Kim: Sports wagers illustrate concepts of investing

Mickey Kim
February 15, 2014
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KimIn terms of living up to the hype, the Seattle Seahawks’ 43-8 demolition of the Denver Broncos in Super Bowl XLVIII was a bust. Betting on the Super Bowl is one of Americans’ favorite pastimes. Though the game was a snooze, this “game-within-the-game” illustrates an important investment concept.

The University of Chicago is known for its Nobel laureates, but sports betting wouldn’t be what it is today without an innovation by one of its lesser-known lights, Charles K. McNeil.

McNeil’s strong analytical ability enabled him to earn a living as a professional gambler, or “sharp.” His innovation was the “point spread.” He analyzed competing teams to predict the difference in score.

According to The University of Chicago Magazine, McNeil believed that, while traditional odds-based wagering could “confuse casual gamblers, limit interest in lopsided games, and tilt action toward the favored team, the point spread encourages betting on both sides.” The spread, or line, handicapped every game to create a theoretically equal chance that either team could win, which served the bookmakers’ interests in both the volume and balance of bets on a given game.

With the NFL’s juggernaut offense (Denver) against the elite defense (Seattle) and folk hero (Peyton Manning) against villain (Richard Sherman), this matchup was tailor-made for generating gambling interest.

Las Vegas sports books’ initial “line” was Seahawks minus 2 (i.e., Seattle was favored by 2 points). Seahawks bettors would “give” two points, meaning Seattle would have to win the game by more than 2 points to “cover the spread” and win the bet. Meanwhile, Broncos bettors would “get” two points, meaning even if Denver were to lose, if it was by less than 2 points, they would “beat the spread” and still collect.

The goal for a sports book is to set the line so an equal amount is bet on the favorite and underdog. The winning and losing bets effectively cancel each other out and the house pockets a fee of about 10 percent (the “juice”) from the winning bets. Within minutes, so much was bet by Broncos fans that the sports books were forced to flip the line to Broncos minus 2.5 to attract offsetting wagers on Seattle.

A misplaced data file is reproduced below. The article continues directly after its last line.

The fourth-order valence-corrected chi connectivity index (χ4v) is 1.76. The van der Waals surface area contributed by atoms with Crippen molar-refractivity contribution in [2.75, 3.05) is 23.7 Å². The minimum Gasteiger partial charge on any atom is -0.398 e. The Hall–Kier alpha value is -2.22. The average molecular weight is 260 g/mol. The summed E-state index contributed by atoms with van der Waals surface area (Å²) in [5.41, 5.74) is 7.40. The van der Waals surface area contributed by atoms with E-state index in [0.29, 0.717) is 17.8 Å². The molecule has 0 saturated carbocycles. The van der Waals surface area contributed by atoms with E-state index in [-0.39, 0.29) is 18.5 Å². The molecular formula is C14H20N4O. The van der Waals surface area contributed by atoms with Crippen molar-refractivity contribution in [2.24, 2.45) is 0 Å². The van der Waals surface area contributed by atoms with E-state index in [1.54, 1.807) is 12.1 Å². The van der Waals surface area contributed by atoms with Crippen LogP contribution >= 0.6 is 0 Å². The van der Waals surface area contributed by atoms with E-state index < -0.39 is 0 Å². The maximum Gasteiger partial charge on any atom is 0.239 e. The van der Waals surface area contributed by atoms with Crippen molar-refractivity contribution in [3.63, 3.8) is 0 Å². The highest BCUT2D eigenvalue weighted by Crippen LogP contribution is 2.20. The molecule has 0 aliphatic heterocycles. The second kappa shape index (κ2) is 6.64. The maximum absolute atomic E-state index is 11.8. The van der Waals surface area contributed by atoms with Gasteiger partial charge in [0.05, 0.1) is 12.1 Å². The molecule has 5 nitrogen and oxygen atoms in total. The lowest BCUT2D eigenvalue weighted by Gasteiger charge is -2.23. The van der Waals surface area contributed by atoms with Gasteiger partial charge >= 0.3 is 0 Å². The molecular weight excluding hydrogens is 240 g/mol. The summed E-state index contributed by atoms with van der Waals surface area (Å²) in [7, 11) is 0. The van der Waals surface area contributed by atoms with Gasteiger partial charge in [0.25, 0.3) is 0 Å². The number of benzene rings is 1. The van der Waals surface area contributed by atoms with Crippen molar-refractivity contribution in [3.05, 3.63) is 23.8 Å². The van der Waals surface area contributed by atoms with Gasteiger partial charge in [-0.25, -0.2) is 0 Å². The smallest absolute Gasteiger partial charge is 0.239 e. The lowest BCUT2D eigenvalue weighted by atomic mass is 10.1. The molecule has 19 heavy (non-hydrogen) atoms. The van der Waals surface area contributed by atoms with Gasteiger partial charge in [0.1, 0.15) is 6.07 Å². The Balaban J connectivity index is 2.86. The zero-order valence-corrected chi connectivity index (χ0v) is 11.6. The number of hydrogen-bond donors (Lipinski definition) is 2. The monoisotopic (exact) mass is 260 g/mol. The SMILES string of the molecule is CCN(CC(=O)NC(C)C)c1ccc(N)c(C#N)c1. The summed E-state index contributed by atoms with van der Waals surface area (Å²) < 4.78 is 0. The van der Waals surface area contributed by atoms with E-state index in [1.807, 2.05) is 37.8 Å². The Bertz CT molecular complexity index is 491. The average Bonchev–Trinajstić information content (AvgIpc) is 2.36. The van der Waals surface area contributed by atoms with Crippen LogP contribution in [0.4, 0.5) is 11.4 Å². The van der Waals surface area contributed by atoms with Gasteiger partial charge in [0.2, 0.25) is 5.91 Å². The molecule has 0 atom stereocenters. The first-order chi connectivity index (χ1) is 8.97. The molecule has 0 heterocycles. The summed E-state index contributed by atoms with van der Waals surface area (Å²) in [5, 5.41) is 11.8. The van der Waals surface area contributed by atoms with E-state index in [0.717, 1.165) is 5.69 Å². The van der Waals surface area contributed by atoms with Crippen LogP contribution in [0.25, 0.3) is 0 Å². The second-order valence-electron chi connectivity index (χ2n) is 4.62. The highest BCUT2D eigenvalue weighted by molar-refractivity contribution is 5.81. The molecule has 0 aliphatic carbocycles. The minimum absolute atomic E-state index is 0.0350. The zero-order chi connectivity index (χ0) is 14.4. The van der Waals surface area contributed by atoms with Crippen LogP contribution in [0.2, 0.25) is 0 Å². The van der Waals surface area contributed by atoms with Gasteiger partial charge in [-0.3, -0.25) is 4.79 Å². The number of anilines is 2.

Gamblers wagered a record $119.4 million on the game, with the sports books pocketing an unprecedented $19.7 million profit. The expected offsetting bets on Seattle never materialized, so the books were overweight with losing bets on Denver. This marked the 21st time in the 23 years Nevada has tracked the Super Bowl as a separate entity that the “house” won.

Sports wagering and investing are similar. Teams are like stocks and the line is the current market price. Legendary investor Howard Marks said, “No asset is so good that it can’t become a bad investment at too high a price.” Conversely, “there are few assets so bad that they can’t be a good investment when bought cheap enough.”

“Sharps” make cold, unemotional evaluations of whether the line overvalues or undervalues a team’s prospects. “Squares” bet on their favorite team or a popular quarterback, regardless of the line. Betting on the Super Bowl is for fun. When you’re investing for keeps, make sure you’re a sharp and not a square. And remember, you want to “be the house.”•


Kim is the chief operating officer and chief compliance officer for Kirr Marbach & Co. LLC, an investment adviser based in Columbus, Ind. He can be reached at (812) 376-9444 or mickey@kirrmar.com.


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  1. Great article and post scripts by Mike L (Great addition to IBJ BTW). Bobby's stubborn as a mule, and doubt if he ever comes back to IU. But the love he would receive would be enormous. Hope he shows some time, but not counting on it.

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  4. Jim, your "misleading" numbers comment is spot on. This is the spin these posers are putting on it. News flash, fans: these guys lie. They are not publicly traded so no one holds them accountable for anything they say. The TV numbers are so miniscule to begin with any "increase" produces double digit "growth" numbers. It's ridiculous to think that anything these guys have done has awakened the marketplace. What have they done? Consolidate the season so they run more races on consecutive weekends? And this creates "momentum." Is that the same momentum you enjoy when you don't race between August and March? Keep in mind that you are running teams who barely make ends meet ragged over the summer to accomplish this brilliant strategy of avoiding the NFL while you run your season finale at midnight on the East Coast. But I should not obfuscate my own point: any "ratings increase" is exactly what Jim points to - the increased availability of NBC Sports in households. Look fans, I love the sport to but these posers are running it off a cliff. Miles wants to declare victory and then run for Mayor. I could go on and on but bottom line for God's sake don't believe a word they say. Note to Anthony - try doing just a little research instead of reporting what these pretenders say and then offering an "opinion" no more informed than the average fan.

  5. If he's finally planning to do the right thing and resign, why not do it before the election? Waiting until after means what - s special election at tax payer expense? Appointment (by whom?) thus robbing the voters of their chance to choose? Does he accrue some additional financial advantage to waiting, like extra pension payments? What's in it for him? That's the question that needs to be asked.